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    NSA collects significantly more data on non-targets than actual targets

    A recent Washington Post investigation has made its rounds across major U.S. news outlets, revealing more information about the National Security Agency’s (NSA) massive surveillance efforts. Fears of privacy rights activists are further confirmed by the study, which used intercepted intelligence attained by whistleblower Edward Snowden to show that the NSA gathers significantly more data from non-targets than legitimately sanctioned national security targets:

    Nine of 10 account holders found in a large cache of intercepted conversations, which former NSA contractor Edward Snowden provided in full to The Post, were not the intended surveillance targets but were caught in a net the agency had cast for somebody else.

    Many of them were Americans. Nearly half of the surveillance files, a strikingly high proportion, contained names, e-mail addresses or other details that the NSA marked as belonging to U.S. citizens or residents. NSA analysts masked, or “minimized,” more than 65,000 such references to protect Americans’ privacy, but The Post found nearly 900 additional e-mail addresses, unmasked in the files, that could be strongly linked to U.S. citizens or U.S. residents.

    Overall, the Post reviewed about 160,000 intercepted email and instant message conversations and 7,900 documents from 11,000 online accounts spanning from 2009-2012. This data confirms that Snowden did have access to and acquired actual intercepted materials, something that the NSA has denied since the earliest reports on mass surveillance. The Post noted the documents provide “an unprecedented vantage point” on section 702 of the FISA amendments, which gave the NSA more leeway in executing surveillance methods.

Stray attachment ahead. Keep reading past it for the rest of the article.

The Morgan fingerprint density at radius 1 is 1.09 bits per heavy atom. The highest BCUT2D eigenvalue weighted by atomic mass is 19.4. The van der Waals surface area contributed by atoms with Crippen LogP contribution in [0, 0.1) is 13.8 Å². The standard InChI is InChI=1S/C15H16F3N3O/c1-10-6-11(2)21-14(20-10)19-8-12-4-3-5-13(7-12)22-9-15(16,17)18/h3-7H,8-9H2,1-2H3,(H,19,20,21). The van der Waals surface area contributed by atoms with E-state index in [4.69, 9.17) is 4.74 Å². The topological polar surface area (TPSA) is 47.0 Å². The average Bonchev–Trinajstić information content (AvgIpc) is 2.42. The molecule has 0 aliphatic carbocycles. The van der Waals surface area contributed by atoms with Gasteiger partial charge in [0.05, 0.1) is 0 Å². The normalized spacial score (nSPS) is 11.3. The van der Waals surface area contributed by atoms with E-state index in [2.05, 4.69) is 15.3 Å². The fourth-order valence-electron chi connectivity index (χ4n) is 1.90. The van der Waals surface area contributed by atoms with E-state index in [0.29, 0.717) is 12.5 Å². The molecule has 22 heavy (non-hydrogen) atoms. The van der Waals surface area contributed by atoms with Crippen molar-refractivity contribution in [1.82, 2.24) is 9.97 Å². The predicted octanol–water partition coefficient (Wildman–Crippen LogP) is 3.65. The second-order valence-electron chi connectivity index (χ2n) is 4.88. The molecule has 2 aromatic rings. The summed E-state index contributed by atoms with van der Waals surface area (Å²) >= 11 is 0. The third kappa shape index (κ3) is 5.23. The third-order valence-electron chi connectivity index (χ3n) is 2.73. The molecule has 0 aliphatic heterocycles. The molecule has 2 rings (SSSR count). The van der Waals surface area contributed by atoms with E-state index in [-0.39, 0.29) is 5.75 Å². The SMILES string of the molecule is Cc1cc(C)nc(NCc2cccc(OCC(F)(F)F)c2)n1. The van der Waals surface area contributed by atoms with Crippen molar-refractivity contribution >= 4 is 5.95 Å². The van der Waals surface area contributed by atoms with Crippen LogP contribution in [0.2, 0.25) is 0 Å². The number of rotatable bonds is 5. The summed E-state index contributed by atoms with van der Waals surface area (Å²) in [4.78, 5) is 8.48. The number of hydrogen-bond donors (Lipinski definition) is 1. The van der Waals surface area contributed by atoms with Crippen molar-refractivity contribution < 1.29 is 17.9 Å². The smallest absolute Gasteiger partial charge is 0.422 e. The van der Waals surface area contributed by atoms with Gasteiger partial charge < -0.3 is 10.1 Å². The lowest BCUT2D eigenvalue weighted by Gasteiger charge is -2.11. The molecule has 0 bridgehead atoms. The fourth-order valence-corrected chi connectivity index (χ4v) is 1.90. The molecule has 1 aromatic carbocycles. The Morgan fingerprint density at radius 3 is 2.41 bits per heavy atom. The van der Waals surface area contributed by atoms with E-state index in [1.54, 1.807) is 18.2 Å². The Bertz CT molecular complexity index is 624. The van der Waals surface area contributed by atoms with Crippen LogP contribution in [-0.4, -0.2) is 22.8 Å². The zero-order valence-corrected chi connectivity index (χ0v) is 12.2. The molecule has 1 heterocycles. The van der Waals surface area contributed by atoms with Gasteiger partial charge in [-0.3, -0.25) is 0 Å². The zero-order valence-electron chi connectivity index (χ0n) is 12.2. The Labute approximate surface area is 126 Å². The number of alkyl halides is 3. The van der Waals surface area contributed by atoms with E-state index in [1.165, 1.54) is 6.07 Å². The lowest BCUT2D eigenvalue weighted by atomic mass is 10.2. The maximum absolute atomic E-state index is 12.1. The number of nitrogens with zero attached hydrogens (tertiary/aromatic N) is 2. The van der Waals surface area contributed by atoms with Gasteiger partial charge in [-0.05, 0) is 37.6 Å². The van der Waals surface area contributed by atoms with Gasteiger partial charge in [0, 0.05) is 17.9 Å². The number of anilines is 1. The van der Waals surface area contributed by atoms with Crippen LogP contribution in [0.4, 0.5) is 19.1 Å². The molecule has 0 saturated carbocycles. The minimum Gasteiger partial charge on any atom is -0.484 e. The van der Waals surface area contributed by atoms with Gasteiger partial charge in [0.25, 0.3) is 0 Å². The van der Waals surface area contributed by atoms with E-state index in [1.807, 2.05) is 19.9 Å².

In an unsurprising development, the Obama administration downplayed the significance of the report. Robert Litt, the general counsel to the director of national intelligence, said, “These reports simply discuss the kind of incidental interception of communications that we have always said takes place under Section 702… We target only valid foreign intelligence targets under that authority, and the most that you could conclude from these news reports is that each valid foreign intelligence target talks to an average of nine people.” It is interesting to note the Obama administration’s interest and success in expanding the ability of the NSA to collect information without a warrant.

    The data investigated by the Post contains highly personal information on average Americans caught up in “incidental collection” from foreign intelligence targets. These records "tell stories of love and heartbreak, illicit sexual liaisons, mental-health crises, political and religious conversions, financial anxieties and disappointed hopes.” The NSA also collected "medical records sent from one family member to another, résumés from job hunters and academic transcripts of schoolchildren… Scores of pictures show infants and toddlers in bathtubs, on swings, sprawled on their backs and kissed by their mothers. In some photos, men show off their physiques. In others, women model lingerie, leaning suggestively into a webcam ..."